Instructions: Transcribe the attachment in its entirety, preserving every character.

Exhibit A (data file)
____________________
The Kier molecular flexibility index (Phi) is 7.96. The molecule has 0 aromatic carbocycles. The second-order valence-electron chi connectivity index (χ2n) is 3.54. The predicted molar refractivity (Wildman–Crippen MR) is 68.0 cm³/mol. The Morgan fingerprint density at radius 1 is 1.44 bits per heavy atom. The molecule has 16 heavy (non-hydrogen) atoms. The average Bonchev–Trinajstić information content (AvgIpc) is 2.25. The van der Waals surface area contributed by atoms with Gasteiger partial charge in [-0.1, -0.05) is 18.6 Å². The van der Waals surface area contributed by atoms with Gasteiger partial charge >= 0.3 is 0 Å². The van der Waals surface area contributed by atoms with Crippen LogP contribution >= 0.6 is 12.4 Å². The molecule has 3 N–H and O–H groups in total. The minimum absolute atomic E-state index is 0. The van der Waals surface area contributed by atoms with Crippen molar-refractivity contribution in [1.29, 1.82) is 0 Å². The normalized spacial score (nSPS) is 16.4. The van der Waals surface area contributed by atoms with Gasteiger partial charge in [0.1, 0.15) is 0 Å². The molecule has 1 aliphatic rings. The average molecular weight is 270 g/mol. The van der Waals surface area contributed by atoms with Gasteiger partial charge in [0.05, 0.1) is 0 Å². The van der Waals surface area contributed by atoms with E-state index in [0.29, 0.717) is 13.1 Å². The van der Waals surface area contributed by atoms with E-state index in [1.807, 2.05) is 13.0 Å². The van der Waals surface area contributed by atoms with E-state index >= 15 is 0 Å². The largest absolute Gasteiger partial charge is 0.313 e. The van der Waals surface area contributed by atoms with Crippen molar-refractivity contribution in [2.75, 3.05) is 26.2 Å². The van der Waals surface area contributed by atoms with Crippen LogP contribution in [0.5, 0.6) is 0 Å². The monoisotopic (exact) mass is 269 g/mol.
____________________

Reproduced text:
The Kier molecular flexibility index (Phi) is 7.96. The molecule has 0 aromatic carbocycles. The second-order valence-electron chi connectivity index (χ2n) is 3.54. The predicted molar refractivity (Wildman–Crippen MR) is 68.0 cm³/mol. The Morgan fingerprint density at radius 1 is 1.44 bits per heavy atom. The molecule has 16 heavy (non-hydrogen) atoms. The average Bonchev–Trinajstić information content (AvgIpc) is 2.25. The van der Waals surface area contributed by atoms with Gasteiger partial charge in [-0.1, -0.05) is 18.6 Å². The van der Waals surface area contributed by atoms with Gasteiger partial charge >= 0.3 is 0 Å². The van der Waals surface area contributed by atoms with Crippen LogP contribution >= 0.6 is 12.4 Å². The molecule has 3 N–H and O–H groups in total. The minimum absolute atomic E-state index is 0. The van der Waals surface area contributed by atoms with Crippen molar-refractivity contribution in [1.29, 1.82) is 0 Å². The normalized spacial score (nSPS) is 16.4. The van der Waals surface area contributed by atoms with Gasteiger partial charge in [0.1, 0.15) is 0 Å². The molecule has 1 aliphatic rings. The average molecular weight is 270 g/mol. The van der Waals surface area contributed by atoms with Gasteiger partial charge in [0.05, 0.1) is 0 Å². The van der Waals surface area contributed by atoms with E-state index in [0.29, 0.717) is 13.1 Å². The van der Waals surface area contributed by atoms with E-state index in [1.807, 2.05) is 13.0 Å². The van der Waals surface area contributed by atoms with E-state index >= 15 is 0 Å². The largest absolute Gasteiger partial charge is 0.313 e. The van der Waals surface area contributed by atoms with Crippen molar-refractivity contribution in [2.75, 3.05) is 26.2 Å². The van der Waals surface area contributed by atoms with Crippen LogP contribution in [0.5, 0.6) is 0 Å². The monoisotopic (exact) mass is 269 g/mol.